Greece has the oldest fleet of vehicles among the 28 EU member states and the UK, as well as the members of EFTA. The average age of vehicles in Greece stands at 17 years and three months, compared to the overall average of just over 12 years, according to data from the European Automobile Manufacturers’ Association (ACEA).

Estonia follows Greece with the second oldest fleet of vehicles, averaging 16.5 years, while Germany, the strongest EU economy, has an average car age of 10 years.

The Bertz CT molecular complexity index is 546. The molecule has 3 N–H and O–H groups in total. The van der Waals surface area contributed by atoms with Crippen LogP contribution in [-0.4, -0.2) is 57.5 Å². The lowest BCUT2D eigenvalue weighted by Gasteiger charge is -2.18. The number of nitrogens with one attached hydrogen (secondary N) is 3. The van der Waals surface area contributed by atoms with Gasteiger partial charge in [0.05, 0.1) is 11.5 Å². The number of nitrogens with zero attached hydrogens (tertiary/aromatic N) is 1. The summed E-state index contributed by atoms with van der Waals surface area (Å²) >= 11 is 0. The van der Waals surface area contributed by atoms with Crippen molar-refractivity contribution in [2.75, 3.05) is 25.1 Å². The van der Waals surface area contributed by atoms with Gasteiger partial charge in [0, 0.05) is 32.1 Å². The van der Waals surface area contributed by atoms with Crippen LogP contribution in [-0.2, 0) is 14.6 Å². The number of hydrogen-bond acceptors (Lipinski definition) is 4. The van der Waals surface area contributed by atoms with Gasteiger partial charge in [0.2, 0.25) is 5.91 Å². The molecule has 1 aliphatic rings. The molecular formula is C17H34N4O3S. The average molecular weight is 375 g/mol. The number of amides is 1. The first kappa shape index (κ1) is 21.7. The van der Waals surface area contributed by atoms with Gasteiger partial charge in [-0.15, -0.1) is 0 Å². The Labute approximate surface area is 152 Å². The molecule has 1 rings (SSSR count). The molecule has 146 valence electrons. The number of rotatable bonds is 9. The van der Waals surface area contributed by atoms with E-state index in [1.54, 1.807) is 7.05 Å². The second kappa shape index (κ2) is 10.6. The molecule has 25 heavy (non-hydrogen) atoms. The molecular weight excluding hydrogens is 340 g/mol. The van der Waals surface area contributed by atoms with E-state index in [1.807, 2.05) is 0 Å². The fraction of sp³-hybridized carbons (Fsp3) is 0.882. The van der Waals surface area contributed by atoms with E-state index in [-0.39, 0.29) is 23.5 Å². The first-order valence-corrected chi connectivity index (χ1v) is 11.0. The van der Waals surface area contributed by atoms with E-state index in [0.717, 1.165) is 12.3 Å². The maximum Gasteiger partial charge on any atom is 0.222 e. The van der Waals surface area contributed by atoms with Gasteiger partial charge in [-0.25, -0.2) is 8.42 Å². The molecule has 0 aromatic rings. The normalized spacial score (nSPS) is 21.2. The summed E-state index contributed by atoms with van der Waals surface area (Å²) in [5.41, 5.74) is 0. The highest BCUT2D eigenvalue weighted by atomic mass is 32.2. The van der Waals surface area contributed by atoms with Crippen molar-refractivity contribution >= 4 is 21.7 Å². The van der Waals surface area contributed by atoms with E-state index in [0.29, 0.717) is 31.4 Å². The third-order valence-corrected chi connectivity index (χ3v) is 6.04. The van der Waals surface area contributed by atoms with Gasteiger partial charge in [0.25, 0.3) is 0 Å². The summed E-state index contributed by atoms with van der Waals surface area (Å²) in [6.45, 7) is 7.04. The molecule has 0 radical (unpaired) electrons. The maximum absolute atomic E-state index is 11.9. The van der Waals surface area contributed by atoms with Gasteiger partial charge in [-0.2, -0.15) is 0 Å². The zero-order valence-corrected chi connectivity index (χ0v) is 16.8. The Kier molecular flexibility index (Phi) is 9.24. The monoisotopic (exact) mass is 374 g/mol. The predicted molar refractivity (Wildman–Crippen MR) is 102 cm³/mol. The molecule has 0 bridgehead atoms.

Luxembourg boasts the youngest fleet, with cars averaging seven years and six months, followed by Austria and Denmark with eight years and nine months.

Outside the EU, in Bosnia and Herzegovina, the average car age is 19 years, with 60% of the fleet over 13 years old and almost 20% over 26 years old.

Light commercial vehicles in the EU have an average age of 12 years, with Italy and Spain leading in oldest fleets.

Truck fleets in the EU average 14.2 years, with Greece having the oldest (22.7 years) and Austria and Denmark the youngest (6.6 and 7.5 years), respectively.

Buses on EU roads average 12.7 years, with Romanian buses being the oldest (over 20 years) and only eight EU countries having fleets younger than 10 years old.